The film New Beginnings (1947- 1948 Mennonite Refugees to South America), is a Mennonite Central Committee production from 1988, with a run time totaling 121 minutes. The first part- Berlin Exodus, is the longest running of the three, being 56 minutes, and acts as an introduction to the story of Mennonite refugees and their experiences throughout 1947 and 1948. Peter Dyck gives a succinct history lesson from personal experience, while using a chalkboard to illustrate as if teaching in a class room. This segment discusses MCC relief workers, the Mennonite camps in Berlin, their flight from Russia, and more. Dyck explains what it was like to work for the MCC, and how the Mennonites reacted to MCC’s accommodation and efforts. He also talks about his experiences in being responsible for a large number of people and how he dealt with issues regarding this while being a part of the relief program and at the same time, answering to the military.
Furthermore, Dyck goes into detail about C.F. Klassen who was an “…active lay worker in the Mennonite Brethren (MB) Church of Canada after 1928 and an outstanding leader and administrator in Mennonite relief and colonization work in Russia, Canada”. (gameo) He also discusses the process of finding a location to send the refugees, so that they could have a safe place to settle. Other content of part one looks at Mennonite faith and the miracles that they prayed for in such uncertainties, as well as the prayers that were answered. Further information includes the Queen of Holland and her ship which was offered to help Mennonites with their travels, and elaborates on incidents of the US and Russian forces clashing in related situations.
Part two of the film titled Gott Kann (God Can) stars Peter and Elfrieda Dyck in a living room setting with many young and old gathered for a story-time of sorts, as an introduction. Peter Dyck starts by giving a brief explanation of the MCC logo, with some Q&A with the small group. This part covers more about C.F. Klassen and his work/position as well as his encouragement with an emphasis on the phrase “Gott Kann”. Some of the second part contains narration involving descriptions of Germany’s conditions, with old film footage from the years in focus. The narration has a slightly theatrical approach, making the topic seem lighter than that of a serious documentary-style commentary, yet this does not undermine the challenges and harsh conditions faced by those included in the story. Part two runs at 32 minutes.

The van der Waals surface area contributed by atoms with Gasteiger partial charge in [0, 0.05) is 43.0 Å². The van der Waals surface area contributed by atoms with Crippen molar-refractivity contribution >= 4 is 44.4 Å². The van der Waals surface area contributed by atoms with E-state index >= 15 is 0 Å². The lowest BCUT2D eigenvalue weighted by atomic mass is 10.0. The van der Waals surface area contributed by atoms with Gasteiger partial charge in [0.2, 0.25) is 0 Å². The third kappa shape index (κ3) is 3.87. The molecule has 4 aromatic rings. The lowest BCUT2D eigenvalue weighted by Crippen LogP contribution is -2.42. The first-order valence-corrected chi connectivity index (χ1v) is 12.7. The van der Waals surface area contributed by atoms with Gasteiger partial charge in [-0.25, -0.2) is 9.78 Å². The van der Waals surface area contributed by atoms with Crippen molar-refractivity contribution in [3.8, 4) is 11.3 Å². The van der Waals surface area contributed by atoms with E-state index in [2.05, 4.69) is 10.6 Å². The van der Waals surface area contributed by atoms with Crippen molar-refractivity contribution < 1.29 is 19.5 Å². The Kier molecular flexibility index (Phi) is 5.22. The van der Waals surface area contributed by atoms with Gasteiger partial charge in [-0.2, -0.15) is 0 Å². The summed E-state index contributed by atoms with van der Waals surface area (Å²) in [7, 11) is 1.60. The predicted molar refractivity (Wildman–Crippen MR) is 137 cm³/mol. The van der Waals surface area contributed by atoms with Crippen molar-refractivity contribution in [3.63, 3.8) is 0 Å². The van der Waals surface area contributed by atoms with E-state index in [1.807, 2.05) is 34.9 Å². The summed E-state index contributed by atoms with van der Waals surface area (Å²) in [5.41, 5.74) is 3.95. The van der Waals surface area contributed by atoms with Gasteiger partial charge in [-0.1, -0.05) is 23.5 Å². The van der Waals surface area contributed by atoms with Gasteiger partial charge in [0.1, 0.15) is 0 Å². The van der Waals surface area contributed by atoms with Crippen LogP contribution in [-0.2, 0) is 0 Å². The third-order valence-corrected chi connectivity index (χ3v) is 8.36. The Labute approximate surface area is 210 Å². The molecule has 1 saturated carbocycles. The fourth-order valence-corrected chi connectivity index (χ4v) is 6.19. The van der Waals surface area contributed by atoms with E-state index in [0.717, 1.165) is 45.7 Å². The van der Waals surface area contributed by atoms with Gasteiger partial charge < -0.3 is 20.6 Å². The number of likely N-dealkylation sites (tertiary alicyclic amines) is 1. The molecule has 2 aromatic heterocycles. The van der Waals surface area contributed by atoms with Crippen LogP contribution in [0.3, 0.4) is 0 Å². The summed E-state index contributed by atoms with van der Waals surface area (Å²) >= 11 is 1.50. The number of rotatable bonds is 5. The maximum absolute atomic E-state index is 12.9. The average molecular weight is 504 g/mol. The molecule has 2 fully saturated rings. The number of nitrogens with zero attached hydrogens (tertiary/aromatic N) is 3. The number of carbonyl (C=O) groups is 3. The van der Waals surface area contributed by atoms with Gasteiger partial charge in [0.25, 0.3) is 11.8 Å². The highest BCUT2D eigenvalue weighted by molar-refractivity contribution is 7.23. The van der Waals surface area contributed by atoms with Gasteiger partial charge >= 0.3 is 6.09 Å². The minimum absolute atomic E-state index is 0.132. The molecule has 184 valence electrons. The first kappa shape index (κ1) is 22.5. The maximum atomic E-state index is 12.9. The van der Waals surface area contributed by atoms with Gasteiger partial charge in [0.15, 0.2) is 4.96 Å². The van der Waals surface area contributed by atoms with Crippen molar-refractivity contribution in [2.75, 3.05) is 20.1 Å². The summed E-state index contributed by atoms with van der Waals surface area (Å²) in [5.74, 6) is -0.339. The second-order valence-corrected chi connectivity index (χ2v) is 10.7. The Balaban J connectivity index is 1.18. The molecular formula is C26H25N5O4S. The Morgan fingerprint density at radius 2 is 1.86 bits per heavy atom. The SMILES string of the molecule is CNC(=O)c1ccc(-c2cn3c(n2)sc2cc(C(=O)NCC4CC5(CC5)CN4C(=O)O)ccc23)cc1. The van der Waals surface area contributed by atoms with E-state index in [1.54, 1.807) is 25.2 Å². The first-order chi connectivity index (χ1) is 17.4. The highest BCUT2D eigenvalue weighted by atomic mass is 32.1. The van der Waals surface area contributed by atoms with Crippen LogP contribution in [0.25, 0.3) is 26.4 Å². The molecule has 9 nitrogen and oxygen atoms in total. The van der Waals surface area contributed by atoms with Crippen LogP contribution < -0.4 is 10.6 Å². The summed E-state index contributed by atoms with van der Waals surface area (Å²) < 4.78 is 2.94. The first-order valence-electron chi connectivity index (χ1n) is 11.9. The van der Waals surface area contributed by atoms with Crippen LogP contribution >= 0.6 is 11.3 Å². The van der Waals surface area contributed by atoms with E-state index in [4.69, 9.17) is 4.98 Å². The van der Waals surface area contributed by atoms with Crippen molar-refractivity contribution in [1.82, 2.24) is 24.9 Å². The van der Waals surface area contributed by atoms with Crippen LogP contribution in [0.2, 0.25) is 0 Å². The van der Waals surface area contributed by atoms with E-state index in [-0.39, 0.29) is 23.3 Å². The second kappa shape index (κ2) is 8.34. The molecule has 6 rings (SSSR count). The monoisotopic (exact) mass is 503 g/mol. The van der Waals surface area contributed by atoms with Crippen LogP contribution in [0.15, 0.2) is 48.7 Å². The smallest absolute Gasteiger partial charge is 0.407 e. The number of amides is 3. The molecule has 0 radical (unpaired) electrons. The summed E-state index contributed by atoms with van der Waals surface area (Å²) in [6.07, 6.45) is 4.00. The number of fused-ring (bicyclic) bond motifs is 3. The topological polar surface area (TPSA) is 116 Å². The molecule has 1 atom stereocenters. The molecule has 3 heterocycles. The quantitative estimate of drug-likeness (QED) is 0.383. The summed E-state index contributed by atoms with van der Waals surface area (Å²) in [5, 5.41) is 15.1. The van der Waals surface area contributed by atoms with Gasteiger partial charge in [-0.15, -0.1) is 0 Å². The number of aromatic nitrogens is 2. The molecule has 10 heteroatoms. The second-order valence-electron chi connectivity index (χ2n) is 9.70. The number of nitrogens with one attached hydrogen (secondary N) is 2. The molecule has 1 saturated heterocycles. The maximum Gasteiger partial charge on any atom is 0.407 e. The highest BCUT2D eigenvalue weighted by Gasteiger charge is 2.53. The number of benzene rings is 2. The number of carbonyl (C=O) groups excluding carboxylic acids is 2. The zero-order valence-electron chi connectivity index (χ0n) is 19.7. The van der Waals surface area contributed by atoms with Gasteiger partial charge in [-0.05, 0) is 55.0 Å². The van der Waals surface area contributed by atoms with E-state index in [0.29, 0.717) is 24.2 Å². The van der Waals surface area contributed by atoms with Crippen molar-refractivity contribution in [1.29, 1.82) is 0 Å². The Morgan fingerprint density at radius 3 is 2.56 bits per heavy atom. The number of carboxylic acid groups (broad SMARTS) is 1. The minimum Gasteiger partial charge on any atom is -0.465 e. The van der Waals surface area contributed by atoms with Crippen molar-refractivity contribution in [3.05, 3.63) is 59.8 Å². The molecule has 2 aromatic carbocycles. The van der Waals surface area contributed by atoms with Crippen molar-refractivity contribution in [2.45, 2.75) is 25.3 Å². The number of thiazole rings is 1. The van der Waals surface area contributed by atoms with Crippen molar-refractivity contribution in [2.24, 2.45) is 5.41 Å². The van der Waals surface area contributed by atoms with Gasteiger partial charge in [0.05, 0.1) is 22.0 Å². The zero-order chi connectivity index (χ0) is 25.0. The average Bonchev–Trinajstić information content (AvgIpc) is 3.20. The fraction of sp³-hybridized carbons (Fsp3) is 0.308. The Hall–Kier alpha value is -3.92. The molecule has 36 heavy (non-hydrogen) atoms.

Part three, New Beginnings (33 minutes), involves another story by Peter and Elfrieda Dyck, which describes their travels from Europe to South America as a continuation of prior parts. The main topic of this third bit shows what happens to the refugees after they arrive in their new homeland, Paraguay. This begins again with a similar introduction: story time with a small group, Peter and Elfrieda. Discussion of costs to transport the refugees, the Menno Pass document, post-war conditions, refugee camps, bible distribution, the IRO (International Refugee Organization), transportation, colonies in Paraguay and more are all included. Maps allow for a clear understanding of specific areas in congruence with the story, and authentic footage creates a well-rounded historical film. The hard work that the Mennonites underwent to build houses and make use of their new land is shown in the video, as the narration continues to interpret what is seen. This concludes with a visual comparison of Paraguay when the refugees first arrived and the same area 25 years later, demonstrating their work and progress in transforming an unfamiliar place into a home. There is nothing in this film that is visually disturbing, and may be easily watched by families together.
“New Beginnings. New Beginnings: Mennonite Refugees to South America (1947-48)”.
CommonWord. Bookstore and Resource Centre. Commonword 2018. Aug, 2018. Web.
“New Beginnings. New Beginnings: Mennonite Refugees to South America (1947-48)”. Mennonite Central Committee Production, 1988.
“Klassen, Cornelius Franz ‘C.F.’ (1894-1954)”. Gameo – Global Anabaptist Mennonite Encyclopedia Online. 1996-2018. Aug, 2018. Web.
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